Rural Pharmacies Would Benefit from Disaster Preparedness Training, Regular Policy Guidance
The researchers used cross-sectional surveys, which were conducted with a convenience sample of rural community pharmacists who were part of a rural community pharmacy practice-based research network.
Rural pharmacies would highly benefit from disaster preparedness training, updated disaster preparedness plans that address infectious disease, and regular policy and informational guidance from professional bodies as well as state and national health organizations, according to a poster presented at the virtual American Pharmacists Association annual meeting.
Conducted by UNC Eshelman School of Pharmacy, the objective of the study was to add to the limited research on rural community pharmacy disaster preparedness by documenting their preparedness for, and responses to, the COVID-19 pandemic.
The researchers used cross-sectional surveys, which were conducted with a convenience sample of rural community pharmacists who were part of a rural community pharmacy practice-based research network. Data were collected from April 3, 2020, to May 15, 2020, and 100 rural pharmacists were contacted with a 62% response rate (62 pharmacists).
Questions that were assessed included:
- Pharmacists’ demographic and pharmacy characteristics
- Use of 9 sources of COVID-19 information
- Interest in offering COVID-19 testing
- Infection control procedures
- Disaster preparedness training and readiness
- Impact on medication supply
The results demonstrated that only 10% of pharmacists surveyed had received disaster preparedness training and half of the pharmacists received information that was conflicting surrounding COVID-19. Although 73% of pharmacists had disaster preparedness plans, 27% claimed their plans were inadequate for the pandemic since it did not address adequate supply of PPE, infection control procedures, and workforce planning.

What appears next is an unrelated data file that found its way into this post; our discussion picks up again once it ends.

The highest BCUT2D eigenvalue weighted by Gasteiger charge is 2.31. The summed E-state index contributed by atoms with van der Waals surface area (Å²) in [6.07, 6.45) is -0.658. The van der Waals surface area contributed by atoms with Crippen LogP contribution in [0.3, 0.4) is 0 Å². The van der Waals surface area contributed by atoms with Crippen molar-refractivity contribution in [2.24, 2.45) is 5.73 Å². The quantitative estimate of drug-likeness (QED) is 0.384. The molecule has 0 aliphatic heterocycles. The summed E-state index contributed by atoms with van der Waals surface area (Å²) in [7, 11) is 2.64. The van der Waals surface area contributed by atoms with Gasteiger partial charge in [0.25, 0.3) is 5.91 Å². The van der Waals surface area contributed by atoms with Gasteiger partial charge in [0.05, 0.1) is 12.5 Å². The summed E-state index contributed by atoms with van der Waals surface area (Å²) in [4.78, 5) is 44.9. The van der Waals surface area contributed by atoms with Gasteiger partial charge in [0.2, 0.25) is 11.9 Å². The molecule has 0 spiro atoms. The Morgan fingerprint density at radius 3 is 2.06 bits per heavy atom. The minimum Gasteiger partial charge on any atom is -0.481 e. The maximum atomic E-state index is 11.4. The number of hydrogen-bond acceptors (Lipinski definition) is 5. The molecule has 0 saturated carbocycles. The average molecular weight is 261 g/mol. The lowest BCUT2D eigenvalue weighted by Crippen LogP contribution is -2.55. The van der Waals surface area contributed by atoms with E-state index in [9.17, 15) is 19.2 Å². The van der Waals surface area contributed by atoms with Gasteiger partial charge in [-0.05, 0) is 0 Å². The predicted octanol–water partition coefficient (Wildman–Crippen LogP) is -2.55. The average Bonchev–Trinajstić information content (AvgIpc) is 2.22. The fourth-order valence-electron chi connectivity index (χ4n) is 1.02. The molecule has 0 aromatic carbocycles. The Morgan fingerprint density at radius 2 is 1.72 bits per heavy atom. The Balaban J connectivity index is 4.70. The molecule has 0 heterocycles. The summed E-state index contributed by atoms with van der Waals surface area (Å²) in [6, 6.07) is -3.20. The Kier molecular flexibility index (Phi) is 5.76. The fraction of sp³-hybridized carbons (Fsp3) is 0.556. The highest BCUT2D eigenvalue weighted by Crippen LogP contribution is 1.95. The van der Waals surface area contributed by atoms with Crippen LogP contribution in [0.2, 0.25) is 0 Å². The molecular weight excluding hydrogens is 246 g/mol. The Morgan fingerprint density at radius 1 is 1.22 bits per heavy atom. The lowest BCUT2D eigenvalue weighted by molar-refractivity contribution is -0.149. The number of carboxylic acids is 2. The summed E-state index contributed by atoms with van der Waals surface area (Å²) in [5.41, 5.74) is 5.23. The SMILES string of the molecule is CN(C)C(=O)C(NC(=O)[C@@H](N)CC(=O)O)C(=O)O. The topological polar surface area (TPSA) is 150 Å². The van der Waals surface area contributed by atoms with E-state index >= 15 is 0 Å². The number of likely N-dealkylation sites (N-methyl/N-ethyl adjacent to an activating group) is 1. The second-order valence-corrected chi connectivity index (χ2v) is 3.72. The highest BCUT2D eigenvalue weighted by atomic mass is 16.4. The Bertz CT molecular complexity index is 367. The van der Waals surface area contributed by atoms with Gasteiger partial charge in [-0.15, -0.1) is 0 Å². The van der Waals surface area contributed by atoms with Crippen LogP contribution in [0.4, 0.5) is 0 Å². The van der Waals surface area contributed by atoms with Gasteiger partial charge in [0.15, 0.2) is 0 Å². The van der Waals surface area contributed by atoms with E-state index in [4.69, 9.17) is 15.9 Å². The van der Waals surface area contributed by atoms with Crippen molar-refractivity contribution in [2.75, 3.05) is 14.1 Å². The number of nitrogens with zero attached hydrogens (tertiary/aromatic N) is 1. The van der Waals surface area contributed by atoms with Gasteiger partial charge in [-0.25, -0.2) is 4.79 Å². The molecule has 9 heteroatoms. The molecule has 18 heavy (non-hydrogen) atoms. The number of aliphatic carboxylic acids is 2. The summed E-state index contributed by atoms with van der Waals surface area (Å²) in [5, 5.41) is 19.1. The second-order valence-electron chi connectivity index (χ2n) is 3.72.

Further, 78% of pharmacists were interested in offering COVID-19 testing, but needed personal protective equipment and training to do so. Most pharmacists (69%) had been negatively impacted by early refills and 90-day supply prescriptions, which led to drug shortages, increased demand for prescriptions, and cash flow shortages. Medications that were outlined as “difficult to fill” include hydroxychloroquine, respiratory inhalers, antibiotics, diabetes medications, and OTC medications and products.
“We need a formal plan to split the workforce if some test positive or are placed in quarantine,” the study authors noted. “Who would work if both pharmacists are out? We have devised a plan but not put it into a formal plan.”
Carpenter DM, Mashburn P, Hastings T, et al. Rural community pharmacies’ preparedness for and responses to COVID-19. Paper presented at: APhA Association 2021 Annual Meeting and Exposition; March 12-15. UNC Eshelman School of Pharmacy. Accessed March 25, 2021. https://42bc4161a075f7e50e6f-a3bc3137033c5da42be80ce1198f9076.ssl.cf1.rackcdn.com//1565926-1614616858.pdf